Early in November, 1860, with my family I sailed from Chicago on the then most commodious fast sailing and popular craft entering the port of Manistee - the schooner Wm. Jones, commanded by Capt. Thomas, as popular as his boat. I shall never forget that trip-time three days-beating against head winds off clay banks, whose every feature I thought I should always remember. Like other ills soon forgotten. By this trip I missed my chance to vote for Abraham Lincoln the first time he was elected. Landing thus I am brought into the scenes concerning which I am to write.

By no means do I date the beginning of things at my coming. There were strong men there before me, men who were casting the mold for the future of Manistee; men who were to be the pioneers in the financial, intellectual, social and religious development of the future city. I shall allude to a few of them, knowing that I cannot do full justice to the merits of all and fearing that I may not say just the words that ought to be said. Landing at "the mouth," I naturally begin with that vicinity. Old residents will remember Mr. CANFIELD's store, on the flat now occupied by by a new and great enterprise. That store was the leading mercantile establishment of the region, supplying goods for homes, the mills and the pineries. Mr. CANFIELD, though seeming a frail man, was, as ever, a man of great activity whose ever vigilant eye and active mind reached every detail of his widely extended business. That care could not be kept up without exhausting any possible measure of vitality. From it he was in after years obliged to desist. Early residents will remember him as frequently mounted on the superb black horse which he rode before buggies were at all practical in Manistee. Even in such a busy life he always found the right position on all questions affecting the welfare of the community.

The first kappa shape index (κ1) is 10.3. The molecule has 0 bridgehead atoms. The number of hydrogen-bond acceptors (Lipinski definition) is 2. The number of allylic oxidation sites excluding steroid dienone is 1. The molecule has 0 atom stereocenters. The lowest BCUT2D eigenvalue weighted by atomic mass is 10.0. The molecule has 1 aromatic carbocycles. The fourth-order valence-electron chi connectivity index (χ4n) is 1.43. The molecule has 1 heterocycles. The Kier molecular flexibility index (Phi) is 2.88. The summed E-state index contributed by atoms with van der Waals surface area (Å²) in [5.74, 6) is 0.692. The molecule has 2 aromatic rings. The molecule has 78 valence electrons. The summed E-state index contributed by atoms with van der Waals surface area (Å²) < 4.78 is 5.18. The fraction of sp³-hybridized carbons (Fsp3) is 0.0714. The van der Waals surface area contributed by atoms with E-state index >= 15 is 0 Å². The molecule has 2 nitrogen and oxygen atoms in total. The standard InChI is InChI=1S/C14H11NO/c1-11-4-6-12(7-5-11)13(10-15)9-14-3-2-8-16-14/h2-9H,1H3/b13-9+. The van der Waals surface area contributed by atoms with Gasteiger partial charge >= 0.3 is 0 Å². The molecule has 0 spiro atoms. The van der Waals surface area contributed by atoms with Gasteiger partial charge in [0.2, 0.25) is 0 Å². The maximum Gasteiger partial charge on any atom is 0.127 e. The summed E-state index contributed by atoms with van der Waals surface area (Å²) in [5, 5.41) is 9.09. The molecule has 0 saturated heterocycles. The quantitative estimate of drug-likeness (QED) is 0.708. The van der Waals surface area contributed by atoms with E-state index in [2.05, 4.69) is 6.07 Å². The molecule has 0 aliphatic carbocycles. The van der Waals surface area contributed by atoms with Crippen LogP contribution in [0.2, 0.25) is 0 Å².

At that time D. L. FILER had just left the service of Mr. CANFIELD and had control of the Bachellor mill standing on or near ground now occupied by the Manistee Iron Works. That mill was especially valuable, fitted for sawing long stuff and it goes without saying was a mint of money to Mr. FILER. I well remember those lads who came from the plain home of Mr. FILER, a house southwest of mr. CANFIELD's store. They scarcely carried with themselves the promise of what they have become, but whoever knew the mother that gave birth to and trained these lads would know that they held something in store for the future - that the quiet influence of a woman supremely devoted to her home was greater than the most vociferous  expletives. In her was illustrated the truthful saying, "Whoever would grow rich must first ask his wife." The field for acquiring wealth in those days about Manistee was like a prolific gold mine to him that had the energy to open it. This brings to mind an early settler who in a large measure spent his life making others rich. Robert RIEDOW, though in those days of rough exterior, possessed traits of kindness and generosity, which were more manifest in his later years when he came under the refining influence of the good woman who became his wife. He was indeed a character in early Manistee, but no being was justly his enemy, except the dogs. Between him and them there was no friendship. Out of the abundance of material wealth at hand he had a competence in his later and invalid years.